Ranking the above data for food (FO) efficiency specifically, provides a clearer picture on the opportunity to improve performance.

Figure 2: FO efficiency by Council

Specifically, Councils on the left hand side of Figure 2 (T, F, C, E, O – through to N) would benefit from more extensive community engagement programs. They are all collecting FOGO bins at higher costs, yet recovering less than 40% of the available food (FO). This is mainly because the services are new and people are getting used to them. On the positive they are recovering 90%+ of GO.

  • 6 Councils are capturing above 60% FO which is excellent.
  • The top 3 are Councils Y, K and U.
  • U is achieving 78% FO capture, the best in NSW.

(I will be fascinated to find out who these Councils are. Knowing the recovery rates I suspect a couple are our existing clients. Let me know!)

The Contamination rates

  • The best performers all have contamination levels below 2% and as low as 0.04%.
  • The average contamination across all Councils is only 2.2% 

I often hear people say that FOGO will be heavily contaminated. It isn’t. It is one fifth of the kerbside recycling contamination rate (average contamination in FOGΟ is 2.2%, compared to 10% in kerbside recycling). I suspect the reason for this is that FOGO is ‘simple’. People know what is organics and what isn’t. That is not true for kerbside container recycling. There are so many different arrangements, labels etc that people get confused with yellow top bin systems. FOGO on the other hand is simple and people seem to care.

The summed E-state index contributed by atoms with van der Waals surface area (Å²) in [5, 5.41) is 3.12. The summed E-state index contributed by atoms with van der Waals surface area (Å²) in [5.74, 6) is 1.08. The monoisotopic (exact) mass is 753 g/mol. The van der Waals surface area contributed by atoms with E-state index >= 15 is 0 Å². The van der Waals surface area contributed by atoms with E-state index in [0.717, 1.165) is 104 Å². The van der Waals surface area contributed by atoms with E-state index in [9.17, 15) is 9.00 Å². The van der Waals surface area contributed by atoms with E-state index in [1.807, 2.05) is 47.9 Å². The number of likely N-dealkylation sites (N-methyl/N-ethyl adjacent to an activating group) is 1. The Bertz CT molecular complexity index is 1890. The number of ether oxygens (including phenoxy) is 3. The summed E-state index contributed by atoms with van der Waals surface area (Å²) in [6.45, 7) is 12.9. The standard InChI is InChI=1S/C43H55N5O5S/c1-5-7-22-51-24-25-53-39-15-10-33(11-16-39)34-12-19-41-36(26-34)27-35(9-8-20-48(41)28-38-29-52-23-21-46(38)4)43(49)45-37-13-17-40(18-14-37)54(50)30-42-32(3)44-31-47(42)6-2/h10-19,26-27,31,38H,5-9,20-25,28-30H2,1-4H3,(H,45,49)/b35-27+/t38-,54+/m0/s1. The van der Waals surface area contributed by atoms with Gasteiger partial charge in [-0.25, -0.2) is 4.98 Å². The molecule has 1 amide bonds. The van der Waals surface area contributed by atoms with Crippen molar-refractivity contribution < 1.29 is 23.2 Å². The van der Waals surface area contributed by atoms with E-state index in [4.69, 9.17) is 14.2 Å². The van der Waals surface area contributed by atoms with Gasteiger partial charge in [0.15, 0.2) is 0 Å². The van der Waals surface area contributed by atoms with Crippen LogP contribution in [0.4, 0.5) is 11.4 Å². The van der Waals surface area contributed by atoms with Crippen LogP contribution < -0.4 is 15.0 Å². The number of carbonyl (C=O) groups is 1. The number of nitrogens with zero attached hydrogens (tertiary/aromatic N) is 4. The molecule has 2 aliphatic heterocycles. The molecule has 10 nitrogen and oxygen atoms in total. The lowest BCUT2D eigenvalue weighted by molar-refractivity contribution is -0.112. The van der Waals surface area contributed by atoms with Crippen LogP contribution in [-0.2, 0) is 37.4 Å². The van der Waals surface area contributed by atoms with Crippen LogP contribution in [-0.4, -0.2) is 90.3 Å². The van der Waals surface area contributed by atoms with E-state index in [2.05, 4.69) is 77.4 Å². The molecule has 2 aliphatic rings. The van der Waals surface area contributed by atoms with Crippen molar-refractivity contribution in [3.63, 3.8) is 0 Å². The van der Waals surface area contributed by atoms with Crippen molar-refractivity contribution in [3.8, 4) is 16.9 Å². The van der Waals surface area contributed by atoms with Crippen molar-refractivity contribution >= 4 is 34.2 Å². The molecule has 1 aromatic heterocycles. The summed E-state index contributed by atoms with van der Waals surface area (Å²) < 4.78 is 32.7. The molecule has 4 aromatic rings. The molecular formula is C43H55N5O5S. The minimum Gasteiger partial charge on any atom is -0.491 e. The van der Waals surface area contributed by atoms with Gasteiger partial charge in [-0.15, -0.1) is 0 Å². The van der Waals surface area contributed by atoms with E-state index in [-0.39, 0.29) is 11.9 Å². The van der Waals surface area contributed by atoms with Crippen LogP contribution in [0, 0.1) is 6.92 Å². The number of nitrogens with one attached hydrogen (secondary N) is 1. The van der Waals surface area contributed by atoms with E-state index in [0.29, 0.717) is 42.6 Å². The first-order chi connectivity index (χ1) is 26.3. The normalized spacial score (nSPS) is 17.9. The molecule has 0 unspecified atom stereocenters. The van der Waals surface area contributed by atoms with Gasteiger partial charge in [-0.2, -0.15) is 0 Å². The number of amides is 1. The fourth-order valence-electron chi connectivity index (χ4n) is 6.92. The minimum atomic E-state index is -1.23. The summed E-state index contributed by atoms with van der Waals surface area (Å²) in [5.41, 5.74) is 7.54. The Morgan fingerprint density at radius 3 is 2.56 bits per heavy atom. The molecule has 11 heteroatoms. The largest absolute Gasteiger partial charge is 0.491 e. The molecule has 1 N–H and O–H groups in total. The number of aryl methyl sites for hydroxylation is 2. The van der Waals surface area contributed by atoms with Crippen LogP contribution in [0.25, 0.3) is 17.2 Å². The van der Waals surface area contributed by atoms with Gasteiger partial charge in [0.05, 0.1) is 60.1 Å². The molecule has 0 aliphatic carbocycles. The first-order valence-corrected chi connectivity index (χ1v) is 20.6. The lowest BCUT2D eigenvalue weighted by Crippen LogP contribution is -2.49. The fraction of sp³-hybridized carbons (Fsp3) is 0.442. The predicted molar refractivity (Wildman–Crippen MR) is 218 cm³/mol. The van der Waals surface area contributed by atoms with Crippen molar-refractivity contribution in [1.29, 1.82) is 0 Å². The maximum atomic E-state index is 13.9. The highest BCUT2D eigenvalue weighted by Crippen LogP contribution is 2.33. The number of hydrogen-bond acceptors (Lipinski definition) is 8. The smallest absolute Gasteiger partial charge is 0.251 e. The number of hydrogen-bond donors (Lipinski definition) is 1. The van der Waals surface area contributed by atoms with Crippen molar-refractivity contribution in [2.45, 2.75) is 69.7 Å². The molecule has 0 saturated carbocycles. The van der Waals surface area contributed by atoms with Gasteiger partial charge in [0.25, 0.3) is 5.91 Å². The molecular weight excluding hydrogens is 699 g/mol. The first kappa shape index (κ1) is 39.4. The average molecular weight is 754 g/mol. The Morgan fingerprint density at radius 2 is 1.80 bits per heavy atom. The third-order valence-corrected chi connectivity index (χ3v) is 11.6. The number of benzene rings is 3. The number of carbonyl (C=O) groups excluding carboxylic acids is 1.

The best performers

  • If you are Councils Y, K, U, N, L or G you have bragging rights. Let me know who you are and I will write a follow-up article on the reasons for your successes. Then we can all learn.
  • If you are at the lower end of the pack there is help available. DPIE is developing an education campaign and MRA has worked with many of the top performers. 

The conclusions

  • 3 bin FOGO is rapidly changing our recycling performance. Nationally we recycle 56% of materials generated. The target is 80% by 2030. That has been endorsed by the Federal, State, Territory Governments and Local Councils. 
  • 60% of what a household generates is FOGO material. 
  • Introducing FOGO is the single most important action a Council can take to contribute to the 80% target. (Followed by EfW).
  • Organics currently going to landfill generate 9 MT/yr of landfill greenhouse gas emissions. That is 2.7% of our national GHG emissions.
  • Our farmers need the compost more than our landfills do.

As always, we welcome your feedback on this, or any other topic on ‘The Tipping Point’.


This article has been published by the following media outlets:

Inside Waste, 29 October 2020
Inside Waste print magazine December/January 2021 


 

Sign up for all our latest articles

Subscribe to our blog and receive notifications of new articles by email

Blog categories

Nabers Accredited Assessor
WALGA Preferred Supplier
Local Government Procurement Approved Contractor
Awards